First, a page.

Knowledge is Power
The amount of knowledge a woman needs now to achieve the birth outcome she wants is massive in the medically managed birth environment in which the majority of Australian women give birth today.
The latest figures show in 2007, more than 97% of women in Australia give birth in the medically managed environment of a hospital.
Many of them had beautiful births. Sadly so many of them did not and are still coming to terms with their experience.
Only 2.2% of women gave birth in a birth centre.
0.8% of women had a planned home birth or other birth such as unexpected birth before arrival in hospital.
More than 40% of women who gave birth in Australia had an operative birth — an instrumental delivery with forceps or vacuum extraction or caesarean section. These have considerable risks for the baby and the mother.
In Australia in 2007, there were 294,205 babies born.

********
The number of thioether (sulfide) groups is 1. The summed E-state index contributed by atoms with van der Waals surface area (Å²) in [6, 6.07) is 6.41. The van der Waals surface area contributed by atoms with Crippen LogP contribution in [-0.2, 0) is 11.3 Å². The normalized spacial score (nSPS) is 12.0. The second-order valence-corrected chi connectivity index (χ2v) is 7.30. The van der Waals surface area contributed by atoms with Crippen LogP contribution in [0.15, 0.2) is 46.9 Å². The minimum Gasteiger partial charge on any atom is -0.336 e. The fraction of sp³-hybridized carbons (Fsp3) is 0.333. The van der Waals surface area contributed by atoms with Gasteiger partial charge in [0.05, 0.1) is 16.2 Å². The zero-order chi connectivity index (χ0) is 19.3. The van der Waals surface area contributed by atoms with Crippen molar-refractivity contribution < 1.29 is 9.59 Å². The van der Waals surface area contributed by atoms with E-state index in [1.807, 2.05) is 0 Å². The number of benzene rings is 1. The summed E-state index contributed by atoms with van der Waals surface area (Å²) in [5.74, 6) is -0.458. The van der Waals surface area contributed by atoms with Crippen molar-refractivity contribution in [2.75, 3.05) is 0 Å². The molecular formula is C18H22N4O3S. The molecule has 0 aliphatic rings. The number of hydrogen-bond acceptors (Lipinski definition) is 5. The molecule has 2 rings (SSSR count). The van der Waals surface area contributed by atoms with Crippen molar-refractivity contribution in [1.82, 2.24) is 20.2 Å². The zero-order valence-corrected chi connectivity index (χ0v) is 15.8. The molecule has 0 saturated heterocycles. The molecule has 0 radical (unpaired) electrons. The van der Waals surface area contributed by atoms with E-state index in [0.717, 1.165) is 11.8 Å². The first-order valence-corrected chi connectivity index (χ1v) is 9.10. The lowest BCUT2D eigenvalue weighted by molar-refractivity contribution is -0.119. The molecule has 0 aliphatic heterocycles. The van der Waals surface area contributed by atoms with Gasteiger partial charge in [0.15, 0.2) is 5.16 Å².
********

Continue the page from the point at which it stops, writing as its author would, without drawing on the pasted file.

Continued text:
30.9% of the 289,496 women who gave birth had caesareans. Only 57.9% had non-instrumental vaginal births. (Some women who gave birth had twins or other multiple births.)
The main reason for the caesareans was previous caesarean. 83% of women in Australia who have a primary caesarean will have a repeat caesarean.
870 women had homebirths in 2007.
In 2007, there were 2,177 fetal deaths reported in all the births in Australia that year – only 3 of these were at homebirths. Of babies born at home in 2007, 99.7% were liveborn.
In 2006, there were 282,169 babies born. There were 2,091 fetal deaths in all the births in Australia that year. There were 708 homebirths in 2006. No fetal deaths occurred during these 708 homebirths in 2006.
This website intends to show clearly the implications of common interventions women and babies experience when they give birth.
More importantly we offer ideas and alternatives to these interventions.
Know your rights in labour. Protect your baby and protect your body. GET INFORMED
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This website is a non-profit project intended to help inform Australian women about birth and the services available to them.
(Statistics from Australia’s Mothers and Babies 2007 Report — this is the most recent Australia wide report publicly available)